The number of Americans applying for first-time unemployment benefits fell last week, another signal of a buoyant job market.
Initial jobless claims, a proxy for layoffs across the U.S., fell 15,000 to a seasonally adjusted 233,000 in the week ended July 15, the Labor Department said Thursday. Economists surveyed by The Wall Street Journal had forecast 243,000 new claims.
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Last week's claims were near the lowest level recorded since 1973, but the data comes with the caveat that seasonally-adjusted figures can be choppy in early July due to temporary factory shutdowns that vary from year to year.
Jobless claims generally have hovered near four-decade lows in recent months, suggesting that employers are holding on to workers.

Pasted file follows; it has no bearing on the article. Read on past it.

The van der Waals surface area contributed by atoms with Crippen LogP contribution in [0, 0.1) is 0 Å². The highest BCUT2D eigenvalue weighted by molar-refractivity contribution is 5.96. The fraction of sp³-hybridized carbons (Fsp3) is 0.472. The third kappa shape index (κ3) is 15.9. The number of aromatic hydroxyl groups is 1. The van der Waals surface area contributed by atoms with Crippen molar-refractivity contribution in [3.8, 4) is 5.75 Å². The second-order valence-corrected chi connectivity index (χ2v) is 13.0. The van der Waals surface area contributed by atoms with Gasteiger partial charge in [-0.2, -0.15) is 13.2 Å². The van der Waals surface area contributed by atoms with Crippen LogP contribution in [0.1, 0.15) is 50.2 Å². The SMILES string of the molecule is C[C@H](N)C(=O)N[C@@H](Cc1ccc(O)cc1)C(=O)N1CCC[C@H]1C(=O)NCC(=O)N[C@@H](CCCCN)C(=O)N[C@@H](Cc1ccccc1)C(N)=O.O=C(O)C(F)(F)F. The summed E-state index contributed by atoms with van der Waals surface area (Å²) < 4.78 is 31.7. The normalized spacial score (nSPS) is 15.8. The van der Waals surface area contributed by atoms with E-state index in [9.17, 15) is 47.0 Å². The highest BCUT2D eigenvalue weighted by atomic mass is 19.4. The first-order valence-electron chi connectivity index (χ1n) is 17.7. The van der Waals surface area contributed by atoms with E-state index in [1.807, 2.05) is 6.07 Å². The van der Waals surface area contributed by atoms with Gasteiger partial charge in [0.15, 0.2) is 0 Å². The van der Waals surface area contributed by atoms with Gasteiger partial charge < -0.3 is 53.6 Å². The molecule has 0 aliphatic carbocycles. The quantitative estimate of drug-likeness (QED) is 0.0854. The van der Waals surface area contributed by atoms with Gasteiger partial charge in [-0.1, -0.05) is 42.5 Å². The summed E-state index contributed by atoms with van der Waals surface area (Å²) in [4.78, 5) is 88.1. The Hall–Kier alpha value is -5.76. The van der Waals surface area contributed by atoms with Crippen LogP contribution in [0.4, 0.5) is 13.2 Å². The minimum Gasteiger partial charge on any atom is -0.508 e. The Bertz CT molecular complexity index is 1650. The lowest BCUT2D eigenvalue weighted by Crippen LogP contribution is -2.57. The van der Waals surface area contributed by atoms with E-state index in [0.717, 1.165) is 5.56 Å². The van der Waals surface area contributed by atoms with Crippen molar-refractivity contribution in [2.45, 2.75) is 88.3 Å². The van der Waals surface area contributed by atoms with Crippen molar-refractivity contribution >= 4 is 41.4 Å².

The four-week moving average of initial claims, which evens out weekly volatility, decreased by 2,250 last week to 243,750.
The number of claims drawn by workers for longer than a week--so-called continuing claims--grew 28,000 to 1.977 million in the week ended July 8. Data on continuing claims are released with a one-week lag.
The persistently low level of layoffs is one sign the labor market is tightening and may be at or near the level that economists consider maximum employment. Employers added a seasonally adjusted 222,000 jobs in June, and the unemployment rate rose slightly to 4.4% as more people joined the labor force.
The Labor Department's latest report on jobless claims can be accessed at: https://www.dol.gov/ui/data.pdf
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(END) Dow Jones Newswires
July 20, 2017 08:45 ET (12:45 GMT)